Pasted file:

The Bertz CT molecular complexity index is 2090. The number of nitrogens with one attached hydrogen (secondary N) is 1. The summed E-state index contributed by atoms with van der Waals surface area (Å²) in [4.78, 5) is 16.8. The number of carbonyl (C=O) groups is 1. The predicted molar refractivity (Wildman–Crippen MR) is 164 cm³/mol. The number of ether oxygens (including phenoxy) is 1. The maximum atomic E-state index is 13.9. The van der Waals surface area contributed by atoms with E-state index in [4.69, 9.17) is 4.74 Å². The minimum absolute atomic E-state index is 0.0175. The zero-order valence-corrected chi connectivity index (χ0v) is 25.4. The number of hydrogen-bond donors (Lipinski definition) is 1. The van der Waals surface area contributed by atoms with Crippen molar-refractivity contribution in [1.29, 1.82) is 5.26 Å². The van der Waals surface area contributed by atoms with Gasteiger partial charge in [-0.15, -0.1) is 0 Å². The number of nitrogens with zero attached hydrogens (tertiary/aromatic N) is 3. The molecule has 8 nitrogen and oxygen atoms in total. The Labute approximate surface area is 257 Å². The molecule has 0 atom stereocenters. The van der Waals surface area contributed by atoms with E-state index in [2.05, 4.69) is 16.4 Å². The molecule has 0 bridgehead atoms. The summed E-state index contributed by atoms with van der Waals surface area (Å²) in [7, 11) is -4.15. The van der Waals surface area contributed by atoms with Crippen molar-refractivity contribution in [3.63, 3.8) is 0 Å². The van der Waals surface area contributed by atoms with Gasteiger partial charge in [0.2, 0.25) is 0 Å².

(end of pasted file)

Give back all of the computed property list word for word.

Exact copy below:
The Bertz CT molecular complexity index is 2090. The number of nitrogens with one attached hydrogen (secondary N) is 1. The summed E-state index contributed by atoms with van der Waals surface area (Å²) in [4.78, 5) is 16.8. The number of carbonyl (C=O) groups is 1. The predicted molar refractivity (Wildman–Crippen MR) is 164 cm³/mol. The number of ether oxygens (including phenoxy) is 1. The maximum atomic E-state index is 13.9. The van der Waals surface area contributed by atoms with E-state index in [4.69, 9.17) is 4.74 Å². The minimum absolute atomic E-state index is 0.0175. The zero-order valence-corrected chi connectivity index (χ0v) is 25.4. The number of hydrogen-bond donors (Lipinski definition) is 1. The van der Waals surface area contributed by atoms with Crippen molar-refractivity contribution in [1.29, 1.82) is 5.26 Å². The van der Waals surface area contributed by atoms with Gasteiger partial charge in [-0.15, -0.1) is 0 Å². The number of nitrogens with zero attached hydrogens (tertiary/aromatic N) is 3. The molecule has 8 nitrogen and oxygen atoms in total. The Labute approximate surface area is 257 Å². The molecule has 0 atom stereocenters. The van der Waals surface area contributed by atoms with E-state index in [2.05, 4.69) is 16.4 Å². The molecule has 0 bridgehead atoms. The summed E-state index contributed by atoms with van der Waals surface area (Å²) in [7, 11) is -4.15. The van der Waals surface area contributed by atoms with Crippen molar-refractivity contribution in [3.63, 3.8) is 0 Å². The van der Waals surface area contributed by atoms with Gasteiger partial charge in [0.2, 0.25) is 0 Å².